Bill and Sue-On Hillman: A 50-Year Musical Odyssey


PAGE 13:
Monday April 13 continued: 
Amid goodbye waves from the school kids we boarded the bus and continued our trip to Vientiane with one "happy room" stop. We had a special treat at the stop: a dish of ice cream topped with coconut, mango, and peanuts with sticky rice cooked with pandan and sugar at the bottom. Along the way we ran into road construction and had an interesting look at local roadmaking.

Vientiane is the capital and largest city of Laos, on the banks of the Mekong River. We were here mainly to catch a flight to Hanoi the next day so we had limited opportunity to take in many sights. We were hampered even further due to most of the buildings of interest were closed for New Year celebrations. We decided to pass on the temples as we were sort of "templed out." In fact, our days had been so crammed with activities that it felt good to relax a bit and not stray too far from the hotel.

Our room was at the Avalon Hotel -- a small boutique style hotel. The rooms had no numbers. Instead, they had flower names. We were in 4th floor Jasmin :-)  A very simple room: queen bed, a/c, Wi/Fi, ensuite bathroom, small fridge, and TV. There was no security deposit box, but they had lockers in the back of the office where we stored our computers when we were away from the room. This security arrangement was the same as that in Vang Vieng, the last guest house. 

We arrived around 1 pm and found it  much hotter here because we had come down off the cooler mountain. Mr. Thong, our Laos guide left us at this point. It's forbidden to have Thai guides in Laos, so we had both Mr. Thong and Beam. He wasn't as good as Beam, but he was interesting. He had spent six years as a monk at a temple in Vientiane to further his education after secondary school. That was the only way he could continue to study as his parents were farmers and couldn't afford to send him to school. He said he learned English grammar at school but the spoken language was picked up from tourists. We said Good Bye to Mr. Thong as we were to fly out of Laos the next morning.

Beam led our gang on a walk around the main streets. On our way back we stopped for lunch across from city hall where we dined with Roy and Ronnie. An attraction offered by the restaurant was a giant burger for which there would be no charge for anyone who could eat it all. Our photo of city hall included a passing government motorcade. A lady using a long pole to snip Golden Shower flowers from a tall tree caught our attention. She gathered them in a basket to sell to passerbys on the street. There seems to be no end of wares that street vendors sell from their carts.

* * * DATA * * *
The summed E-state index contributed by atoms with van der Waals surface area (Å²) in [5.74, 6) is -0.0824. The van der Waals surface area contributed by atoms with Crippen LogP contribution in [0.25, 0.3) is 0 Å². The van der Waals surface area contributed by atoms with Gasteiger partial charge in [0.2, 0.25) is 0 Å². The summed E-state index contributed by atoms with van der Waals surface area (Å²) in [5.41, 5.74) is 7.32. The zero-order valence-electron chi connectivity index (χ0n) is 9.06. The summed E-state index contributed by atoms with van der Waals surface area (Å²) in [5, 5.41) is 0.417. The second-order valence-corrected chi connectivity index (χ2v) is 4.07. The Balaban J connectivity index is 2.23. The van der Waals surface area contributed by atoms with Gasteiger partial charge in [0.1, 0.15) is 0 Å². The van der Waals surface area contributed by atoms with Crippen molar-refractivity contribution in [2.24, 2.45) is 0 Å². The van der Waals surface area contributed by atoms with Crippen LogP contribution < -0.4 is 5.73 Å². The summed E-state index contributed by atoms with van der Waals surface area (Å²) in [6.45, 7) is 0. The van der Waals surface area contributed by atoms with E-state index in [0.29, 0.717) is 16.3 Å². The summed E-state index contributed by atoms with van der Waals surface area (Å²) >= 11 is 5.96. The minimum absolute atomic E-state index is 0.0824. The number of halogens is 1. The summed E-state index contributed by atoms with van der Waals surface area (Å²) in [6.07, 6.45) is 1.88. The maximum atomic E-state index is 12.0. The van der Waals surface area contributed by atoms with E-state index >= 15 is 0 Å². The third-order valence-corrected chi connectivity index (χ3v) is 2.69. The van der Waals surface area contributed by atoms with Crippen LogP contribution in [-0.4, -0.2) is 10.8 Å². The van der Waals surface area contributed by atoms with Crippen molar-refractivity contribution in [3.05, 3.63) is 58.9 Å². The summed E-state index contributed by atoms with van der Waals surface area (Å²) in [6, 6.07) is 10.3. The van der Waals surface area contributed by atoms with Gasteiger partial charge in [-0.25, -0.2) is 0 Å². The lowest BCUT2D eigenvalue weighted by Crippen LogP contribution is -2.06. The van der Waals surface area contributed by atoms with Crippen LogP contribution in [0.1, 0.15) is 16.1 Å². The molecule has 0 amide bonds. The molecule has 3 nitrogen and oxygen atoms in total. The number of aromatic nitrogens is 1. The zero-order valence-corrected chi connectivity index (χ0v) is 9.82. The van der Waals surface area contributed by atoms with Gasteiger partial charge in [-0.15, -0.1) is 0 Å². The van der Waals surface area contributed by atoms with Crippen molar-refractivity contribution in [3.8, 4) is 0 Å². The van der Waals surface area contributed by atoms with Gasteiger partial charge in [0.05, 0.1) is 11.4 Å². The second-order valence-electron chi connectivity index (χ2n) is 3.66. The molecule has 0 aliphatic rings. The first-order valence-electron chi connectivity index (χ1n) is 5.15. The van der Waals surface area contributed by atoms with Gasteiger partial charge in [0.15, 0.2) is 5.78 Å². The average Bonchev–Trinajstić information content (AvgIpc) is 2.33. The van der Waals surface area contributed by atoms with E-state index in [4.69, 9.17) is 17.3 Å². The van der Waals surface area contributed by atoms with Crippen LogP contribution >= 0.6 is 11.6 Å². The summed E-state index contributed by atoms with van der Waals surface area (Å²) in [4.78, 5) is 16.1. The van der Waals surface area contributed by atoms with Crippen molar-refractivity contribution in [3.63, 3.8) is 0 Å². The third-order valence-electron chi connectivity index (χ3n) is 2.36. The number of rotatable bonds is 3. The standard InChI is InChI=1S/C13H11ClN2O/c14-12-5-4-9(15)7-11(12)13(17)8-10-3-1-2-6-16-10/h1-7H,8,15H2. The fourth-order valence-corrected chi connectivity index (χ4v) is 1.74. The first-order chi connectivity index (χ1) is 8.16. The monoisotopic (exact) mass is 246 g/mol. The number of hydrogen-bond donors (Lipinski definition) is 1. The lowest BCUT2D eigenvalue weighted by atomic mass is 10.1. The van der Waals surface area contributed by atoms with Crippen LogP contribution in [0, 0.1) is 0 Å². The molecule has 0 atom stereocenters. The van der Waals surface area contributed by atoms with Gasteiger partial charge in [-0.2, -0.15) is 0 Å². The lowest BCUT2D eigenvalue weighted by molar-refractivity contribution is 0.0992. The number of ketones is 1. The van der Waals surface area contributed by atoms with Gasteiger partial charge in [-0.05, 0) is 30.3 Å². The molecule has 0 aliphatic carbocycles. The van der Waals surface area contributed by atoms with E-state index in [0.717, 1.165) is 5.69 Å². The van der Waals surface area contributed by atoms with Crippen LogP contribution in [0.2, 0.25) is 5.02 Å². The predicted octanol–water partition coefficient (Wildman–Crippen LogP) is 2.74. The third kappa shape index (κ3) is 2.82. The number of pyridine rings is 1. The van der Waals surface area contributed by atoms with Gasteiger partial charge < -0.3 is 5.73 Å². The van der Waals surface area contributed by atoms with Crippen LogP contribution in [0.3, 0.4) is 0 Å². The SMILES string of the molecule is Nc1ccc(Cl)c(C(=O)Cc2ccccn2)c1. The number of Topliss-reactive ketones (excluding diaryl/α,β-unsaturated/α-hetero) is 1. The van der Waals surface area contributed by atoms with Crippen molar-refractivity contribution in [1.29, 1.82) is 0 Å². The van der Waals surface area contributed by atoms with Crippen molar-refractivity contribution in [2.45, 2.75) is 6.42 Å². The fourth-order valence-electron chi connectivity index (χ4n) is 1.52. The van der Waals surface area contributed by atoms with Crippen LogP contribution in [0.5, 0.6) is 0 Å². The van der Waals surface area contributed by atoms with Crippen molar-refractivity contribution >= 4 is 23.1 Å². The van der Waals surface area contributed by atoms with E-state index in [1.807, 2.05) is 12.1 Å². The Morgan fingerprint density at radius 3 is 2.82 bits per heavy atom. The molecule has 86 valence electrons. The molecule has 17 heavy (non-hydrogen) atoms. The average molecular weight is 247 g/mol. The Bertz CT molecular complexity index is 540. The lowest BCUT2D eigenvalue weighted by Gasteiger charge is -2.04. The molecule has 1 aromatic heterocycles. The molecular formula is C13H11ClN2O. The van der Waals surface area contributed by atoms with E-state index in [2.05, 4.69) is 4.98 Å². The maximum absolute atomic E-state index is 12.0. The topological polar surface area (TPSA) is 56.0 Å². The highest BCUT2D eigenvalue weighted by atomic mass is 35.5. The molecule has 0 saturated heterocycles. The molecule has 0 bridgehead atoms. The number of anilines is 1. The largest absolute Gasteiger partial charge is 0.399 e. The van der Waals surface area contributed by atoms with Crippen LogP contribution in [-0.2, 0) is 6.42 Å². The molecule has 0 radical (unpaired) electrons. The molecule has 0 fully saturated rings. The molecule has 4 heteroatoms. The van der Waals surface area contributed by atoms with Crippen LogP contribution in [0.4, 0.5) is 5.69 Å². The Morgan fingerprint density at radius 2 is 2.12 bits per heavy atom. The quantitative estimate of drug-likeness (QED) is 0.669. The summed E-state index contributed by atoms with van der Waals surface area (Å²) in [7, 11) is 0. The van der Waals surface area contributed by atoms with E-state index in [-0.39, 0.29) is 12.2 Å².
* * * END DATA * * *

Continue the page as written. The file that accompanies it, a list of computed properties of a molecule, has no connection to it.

We hadn't seen many music stores during our tour, so far. Bill was excited to finally find one but we were disapponted to find that it was closed for the holiday. His disappointment was assuaged, however when the adjacent Black Canyon Coffee shop tempted us with mango gelato. We were so impressed that we returned a few hours later with Beam and the group for our evening meal: grilled chicken, sticky rice, and Sue-On finally got a plate of gai lan.

Tuesday's breakfast was served in the hotel lobby. Orders were placed through a window with a man sitting in an alley space between the hotel and the kitchen housed behind him in a separate building. Sue-On was checking this out when Beam called everyone to board the bus which took us to catch our plane to Hanoi.
We passed many of the city's attractions but the movement of the bus resulted in numerous blurred unuseable photos. 

While planning this SE Asian adventure we were a tad apprehensive about the quality and safety of the airlines and airports. We needn't have worried. The airports were new, clean and efficient. The aircraft were modern jetliners. Vientiane's Wattay International Airport was large and comfortable with many services and displays to appeal to the traveller: Dairy Queen, wildlife preservation displays, Asian medicines, including huge bottles of Ginseng, restaurants, money exchange, etc. 

Vietnam, which was an hour away by air, promised to be quite different from Laos in terms of population, traffic, scenery, and purse safety. Beam had been warning us about keeping our valuables in the safety deposit boxes in our rooms and to be beware of pick pockets and purse snatchers. We were in good hands, however, as Beam plus four Vietnamese guides who appeared at various locations made sure that everything ran smoothly. 

Photo Credit: 

Mosaic of Vientiane Images ~ Collated from the Web

Construction and "Happy Room" stop


City Hall and Dignitary Motorcade

Elephants are an important cultural symbol in Laos



~ Selfie by Beam Narawadee




Copyright 2015
Bill and Sue-On Hillman